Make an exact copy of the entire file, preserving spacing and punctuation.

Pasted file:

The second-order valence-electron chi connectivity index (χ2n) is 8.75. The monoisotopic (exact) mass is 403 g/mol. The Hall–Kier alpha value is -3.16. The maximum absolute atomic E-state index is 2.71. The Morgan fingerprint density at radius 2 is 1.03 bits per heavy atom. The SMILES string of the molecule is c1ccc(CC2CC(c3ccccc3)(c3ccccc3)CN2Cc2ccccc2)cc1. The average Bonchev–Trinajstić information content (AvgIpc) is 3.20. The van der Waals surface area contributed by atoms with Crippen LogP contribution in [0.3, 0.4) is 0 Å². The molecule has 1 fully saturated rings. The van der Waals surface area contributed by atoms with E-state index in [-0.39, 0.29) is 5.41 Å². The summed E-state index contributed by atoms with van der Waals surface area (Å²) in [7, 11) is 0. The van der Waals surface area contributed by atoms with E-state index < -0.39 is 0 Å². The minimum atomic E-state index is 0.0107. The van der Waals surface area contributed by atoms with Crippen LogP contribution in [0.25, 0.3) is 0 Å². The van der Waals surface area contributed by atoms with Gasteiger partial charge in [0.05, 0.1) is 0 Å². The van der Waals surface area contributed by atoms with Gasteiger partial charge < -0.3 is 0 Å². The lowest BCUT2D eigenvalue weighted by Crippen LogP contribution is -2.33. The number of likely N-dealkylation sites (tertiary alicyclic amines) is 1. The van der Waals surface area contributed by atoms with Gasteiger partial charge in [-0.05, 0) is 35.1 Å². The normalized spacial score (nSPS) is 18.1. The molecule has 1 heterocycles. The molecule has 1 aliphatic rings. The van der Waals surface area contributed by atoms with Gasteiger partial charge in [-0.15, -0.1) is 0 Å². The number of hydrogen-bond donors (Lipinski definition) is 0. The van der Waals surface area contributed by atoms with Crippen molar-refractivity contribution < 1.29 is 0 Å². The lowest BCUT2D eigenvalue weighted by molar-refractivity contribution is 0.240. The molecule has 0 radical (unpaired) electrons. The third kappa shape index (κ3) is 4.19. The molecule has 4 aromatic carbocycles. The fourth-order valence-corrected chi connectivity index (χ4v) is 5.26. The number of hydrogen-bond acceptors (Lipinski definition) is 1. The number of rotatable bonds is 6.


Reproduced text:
The second-order valence-electron chi connectivity index (χ2n) is 8.75. The monoisotopic (exact) mass is 403 g/mol. The Hall–Kier alpha value is -3.16. The maximum absolute atomic E-state index is 2.71. The Morgan fingerprint density at radius 2 is 1.03 bits per heavy atom. The SMILES string of the molecule is c1ccc(CC2CC(c3ccccc3)(c3ccccc3)CN2Cc2ccccc2)cc1. The average Bonchev–Trinajstić information content (AvgIpc) is 3.20. The van der Waals surface area contributed by atoms with Crippen LogP contribution in [0.3, 0.4) is 0 Å². The molecule has 1 fully saturated rings. The van der Waals surface area contributed by atoms with E-state index in [-0.39, 0.29) is 5.41 Å². The summed E-state index contributed by atoms with van der Waals surface area (Å²) in [7, 11) is 0. The van der Waals surface area contributed by atoms with E-state index < -0.39 is 0 Å². The minimum atomic E-state index is 0.0107. The van der Waals surface area contributed by atoms with Crippen LogP contribution in [0.25, 0.3) is 0 Å². The van der Waals surface area contributed by atoms with Gasteiger partial charge in [0.05, 0.1) is 0 Å². The van der Waals surface area contributed by atoms with Gasteiger partial charge < -0.3 is 0 Å². The lowest BCUT2D eigenvalue weighted by Crippen LogP contribution is -2.33. The number of likely N-dealkylation sites (tertiary alicyclic amines) is 1. The van der Waals surface area contributed by atoms with Gasteiger partial charge in [-0.05, 0) is 35.1 Å². The normalized spacial score (nSPS) is 18.1. The molecule has 1 heterocycles. The molecule has 1 aliphatic rings. The van der Waals surface area contributed by atoms with Gasteiger partial charge in [-0.15, -0.1) is 0 Å². The number of hydrogen-bond donors (Lipinski definition) is 0. The van der Waals surface area contributed by atoms with Crippen molar-refractivity contribution < 1.29 is 0 Å². The lowest BCUT2D eigenvalue weighted by molar-refractivity contribution is 0.240. The molecule has 0 radical (unpaired) electrons. The third kappa shape index (κ3) is 4.19. The molecule has 4 aromatic carbocycles. The fourth-order valence-corrected chi connectivity index (χ4v) is 5.26. The number of hydrogen-bond acceptors (Lipinski definition) is 1. The number of rotatable bonds is 6.